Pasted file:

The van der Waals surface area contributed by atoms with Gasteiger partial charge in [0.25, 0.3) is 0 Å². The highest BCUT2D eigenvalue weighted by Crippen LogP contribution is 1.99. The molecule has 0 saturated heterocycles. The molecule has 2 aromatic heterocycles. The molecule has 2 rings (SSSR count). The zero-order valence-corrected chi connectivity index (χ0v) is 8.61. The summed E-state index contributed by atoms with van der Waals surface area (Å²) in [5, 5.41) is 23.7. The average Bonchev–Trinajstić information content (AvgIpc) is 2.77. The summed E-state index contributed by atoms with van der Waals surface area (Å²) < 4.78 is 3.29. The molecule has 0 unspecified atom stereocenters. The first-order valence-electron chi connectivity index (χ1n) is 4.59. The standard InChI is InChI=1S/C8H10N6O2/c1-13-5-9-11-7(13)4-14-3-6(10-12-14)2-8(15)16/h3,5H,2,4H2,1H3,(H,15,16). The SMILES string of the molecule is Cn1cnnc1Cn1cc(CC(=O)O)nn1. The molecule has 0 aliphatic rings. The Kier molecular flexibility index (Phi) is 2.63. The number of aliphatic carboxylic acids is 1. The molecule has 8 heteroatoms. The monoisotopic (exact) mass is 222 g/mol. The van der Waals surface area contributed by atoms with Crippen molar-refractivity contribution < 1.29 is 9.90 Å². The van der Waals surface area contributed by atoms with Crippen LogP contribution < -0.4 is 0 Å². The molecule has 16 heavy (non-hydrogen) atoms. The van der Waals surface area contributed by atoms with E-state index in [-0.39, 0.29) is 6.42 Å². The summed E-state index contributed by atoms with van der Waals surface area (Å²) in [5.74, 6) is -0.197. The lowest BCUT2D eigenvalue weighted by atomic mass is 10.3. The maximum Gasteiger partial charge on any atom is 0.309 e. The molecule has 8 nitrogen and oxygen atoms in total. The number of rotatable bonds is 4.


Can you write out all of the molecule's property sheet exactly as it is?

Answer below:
The van der Waals surface area contributed by atoms with Gasteiger partial charge in [0.25, 0.3) is 0 Å². The highest BCUT2D eigenvalue weighted by Crippen LogP contribution is 1.99. The molecule has 0 saturated heterocycles. The molecule has 2 aromatic heterocycles. The molecule has 2 rings (SSSR count). The zero-order valence-corrected chi connectivity index (χ0v) is 8.61. The summed E-state index contributed by atoms with van der Waals surface area (Å²) in [5, 5.41) is 23.7. The average Bonchev–Trinajstić information content (AvgIpc) is 2.77. The summed E-state index contributed by atoms with van der Waals surface area (Å²) < 4.78 is 3.29. The molecule has 0 unspecified atom stereocenters. The first-order valence-electron chi connectivity index (χ1n) is 4.59. The standard InChI is InChI=1S/C8H10N6O2/c1-13-5-9-11-7(13)4-14-3-6(10-12-14)2-8(15)16/h3,5H,2,4H2,1H3,(H,15,16). The SMILES string of the molecule is Cn1cnnc1Cn1cc(CC(=O)O)nn1. The molecule has 0 aliphatic rings. The Kier molecular flexibility index (Phi) is 2.63. The number of aliphatic carboxylic acids is 1. The molecule has 8 heteroatoms. The monoisotopic (exact) mass is 222 g/mol. The van der Waals surface area contributed by atoms with Crippen molar-refractivity contribution < 1.29 is 9.90 Å². The van der Waals surface area contributed by atoms with Crippen LogP contribution < -0.4 is 0 Å². The molecule has 16 heavy (non-hydrogen) atoms. The van der Waals surface area contributed by atoms with E-state index in [-0.39, 0.29) is 6.42 Å². The summed E-state index contributed by atoms with van der Waals surface area (Å²) in [5.74, 6) is -0.197. The lowest BCUT2D eigenvalue weighted by atomic mass is 10.3. The maximum Gasteiger partial charge on any atom is 0.309 e. The molecule has 8 nitrogen and oxygen atoms in total. The number of rotatable bonds is 4.